Mood swings, irritability, anxiety, and depression are not uncommon during this period, and labeling women as “hormonal” doesn’t help. Many women are experiencing waves of emotions that they themselves can’t always define or understand, let alone explain to anyone else. Psychotherapy offers a safe space for women to explore and express their feelings, helping them better understand and manage these emotions that will often surface out of nowhere.
Coping with Physical Changes
In a society that promotes image above all else, women in perimenopause and menopause often feel “less than”. Physical symptoms like weight gain, fatigue, and changes in sexual desire impact self-esteem and body image. Looking in the mirror every day and not recognizing the woman looking back is terrifying. Trying to do everything that is “recommended” to counter belly fat, wrinkles, hair loss…and not seeing results is disheartening. Psychotherapy gives women a place to share this pain and feel less alone in the struggle.
Navigating Relationship Challenges
The emotional ups and downs can also strain relationships with partners, family and friends. Again, not knowing how to put words to the waves of emotion is a challenge, and not feeling supported makes it worse. Psychotherapy teaches women self-advocacy skills, boundary setting and communication techniques to help them navigate this transition and ask for what they need.
Self-Exploration and Reinvention
Many women feel set aside, unimportant and irrelevant during this stage of life. Finding the energy and headspace to engage in “self-discovery and reinvention” isn’t always easy. Many women long to experience the renewed sense of purpose and the desire to pursue new interests and goals that are talked about online and in magazine articles. Psychotherapy can help women take a pause from the pressure to re-invent and re-define, safely explore needs and wants and then clarify their aspirations on the journey to regain their confidence and sense of self.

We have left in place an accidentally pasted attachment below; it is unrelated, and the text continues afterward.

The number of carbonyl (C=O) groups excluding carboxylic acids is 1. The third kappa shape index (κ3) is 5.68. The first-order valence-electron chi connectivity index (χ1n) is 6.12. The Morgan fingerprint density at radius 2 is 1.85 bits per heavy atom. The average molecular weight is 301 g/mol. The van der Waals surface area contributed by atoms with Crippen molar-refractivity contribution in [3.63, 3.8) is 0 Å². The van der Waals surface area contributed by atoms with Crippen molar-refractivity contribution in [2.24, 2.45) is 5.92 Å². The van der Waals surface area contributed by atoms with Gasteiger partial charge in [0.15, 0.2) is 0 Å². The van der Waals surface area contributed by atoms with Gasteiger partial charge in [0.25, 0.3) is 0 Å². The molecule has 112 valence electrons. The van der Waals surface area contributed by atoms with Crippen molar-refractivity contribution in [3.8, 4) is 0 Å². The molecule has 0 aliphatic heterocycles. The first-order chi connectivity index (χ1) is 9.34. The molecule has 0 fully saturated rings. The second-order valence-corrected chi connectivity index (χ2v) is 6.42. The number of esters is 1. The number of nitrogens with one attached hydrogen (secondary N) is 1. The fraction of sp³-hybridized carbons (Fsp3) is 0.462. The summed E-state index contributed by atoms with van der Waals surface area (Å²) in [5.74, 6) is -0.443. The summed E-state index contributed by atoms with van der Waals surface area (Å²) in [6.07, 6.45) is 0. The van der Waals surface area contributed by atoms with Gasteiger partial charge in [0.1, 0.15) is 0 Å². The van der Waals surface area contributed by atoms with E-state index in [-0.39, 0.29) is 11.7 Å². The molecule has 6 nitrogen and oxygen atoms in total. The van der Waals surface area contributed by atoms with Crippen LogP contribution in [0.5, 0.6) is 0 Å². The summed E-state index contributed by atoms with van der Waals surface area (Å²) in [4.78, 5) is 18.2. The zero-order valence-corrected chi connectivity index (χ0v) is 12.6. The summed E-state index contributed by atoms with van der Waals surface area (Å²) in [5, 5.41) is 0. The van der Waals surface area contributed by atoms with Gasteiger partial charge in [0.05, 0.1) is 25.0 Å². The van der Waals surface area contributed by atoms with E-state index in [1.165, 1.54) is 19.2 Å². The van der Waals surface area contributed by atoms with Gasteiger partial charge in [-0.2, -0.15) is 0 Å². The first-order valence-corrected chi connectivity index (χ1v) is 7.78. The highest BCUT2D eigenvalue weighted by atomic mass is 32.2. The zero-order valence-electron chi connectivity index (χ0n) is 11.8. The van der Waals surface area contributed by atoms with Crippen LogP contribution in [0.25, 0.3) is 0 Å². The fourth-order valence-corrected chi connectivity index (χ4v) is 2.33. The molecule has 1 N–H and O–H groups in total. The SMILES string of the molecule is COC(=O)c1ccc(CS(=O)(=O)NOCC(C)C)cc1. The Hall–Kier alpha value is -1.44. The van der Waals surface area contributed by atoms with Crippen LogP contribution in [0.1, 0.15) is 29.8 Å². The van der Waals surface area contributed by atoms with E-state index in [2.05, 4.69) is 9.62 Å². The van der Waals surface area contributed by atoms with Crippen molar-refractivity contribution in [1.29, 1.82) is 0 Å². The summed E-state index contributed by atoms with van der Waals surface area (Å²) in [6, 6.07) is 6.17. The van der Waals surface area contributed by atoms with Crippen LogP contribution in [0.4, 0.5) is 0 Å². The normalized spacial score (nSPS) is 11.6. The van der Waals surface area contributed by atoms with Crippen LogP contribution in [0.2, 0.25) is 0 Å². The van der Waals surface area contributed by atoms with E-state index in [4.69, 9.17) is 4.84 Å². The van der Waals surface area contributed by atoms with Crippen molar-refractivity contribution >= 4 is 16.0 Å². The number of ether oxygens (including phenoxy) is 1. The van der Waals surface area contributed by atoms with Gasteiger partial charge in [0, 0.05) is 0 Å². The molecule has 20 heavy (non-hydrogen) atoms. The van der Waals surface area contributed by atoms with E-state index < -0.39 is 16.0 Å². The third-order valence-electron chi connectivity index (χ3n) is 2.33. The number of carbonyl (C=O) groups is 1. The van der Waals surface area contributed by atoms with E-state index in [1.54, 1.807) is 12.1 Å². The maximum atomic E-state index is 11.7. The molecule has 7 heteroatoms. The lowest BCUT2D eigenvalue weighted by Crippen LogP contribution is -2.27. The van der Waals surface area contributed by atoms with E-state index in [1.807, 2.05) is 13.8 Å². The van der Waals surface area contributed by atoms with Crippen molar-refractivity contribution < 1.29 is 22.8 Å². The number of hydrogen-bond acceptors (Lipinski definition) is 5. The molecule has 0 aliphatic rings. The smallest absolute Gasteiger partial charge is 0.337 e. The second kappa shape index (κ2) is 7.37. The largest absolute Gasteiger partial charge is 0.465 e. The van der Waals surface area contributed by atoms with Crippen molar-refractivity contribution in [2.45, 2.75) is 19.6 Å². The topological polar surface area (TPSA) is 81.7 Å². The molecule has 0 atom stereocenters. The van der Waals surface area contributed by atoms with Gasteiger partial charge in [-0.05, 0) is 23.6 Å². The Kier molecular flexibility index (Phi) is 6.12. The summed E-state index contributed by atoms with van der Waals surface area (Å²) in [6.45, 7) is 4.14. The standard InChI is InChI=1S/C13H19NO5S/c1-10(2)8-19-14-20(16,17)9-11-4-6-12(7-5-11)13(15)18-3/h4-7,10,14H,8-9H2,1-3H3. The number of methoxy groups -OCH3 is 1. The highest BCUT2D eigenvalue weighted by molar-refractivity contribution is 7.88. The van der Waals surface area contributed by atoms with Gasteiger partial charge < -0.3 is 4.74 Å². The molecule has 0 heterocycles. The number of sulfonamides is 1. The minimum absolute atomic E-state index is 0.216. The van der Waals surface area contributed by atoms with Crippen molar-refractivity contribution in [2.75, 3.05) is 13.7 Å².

Yet another menopausal system that is the brunt of jokes. It is serious! While not a medical intervention, psychotherapy can provide women with support in examining the frequency and circumstances around their hot flashes and teach emotional regulation techniques to ride the waves while minimizing the embarrassment, overwhelm and anxiety that can accompany them.
Perimenopause and menopause are profound transitions in a woman’s life, marked by both physical and emotional changes that are often endured for months and years. It is time to open up the dialogue, and stop hiding behind jokes that minimize the symptoms and result in women feeling alone, embarrassed and unsupported. Our society owes more to the women who are experienced, intelligent, wise and competent, who still have a lot to offer and deserve better.
Psychotherapy gives women in perimenopause and menopause a voice. It equips women with coping skills to navigate the uncertainties and challenges in a safe, non-judgmental space where they are free to be angry, to cry, to unload the overwhelm and be heard. It encourages resilience, adaptability, and personal growth during this transformative phase with the help of a professional who gets it. If you are struggling with the changes at this time of your life, please reach out. We are here to help.Learn More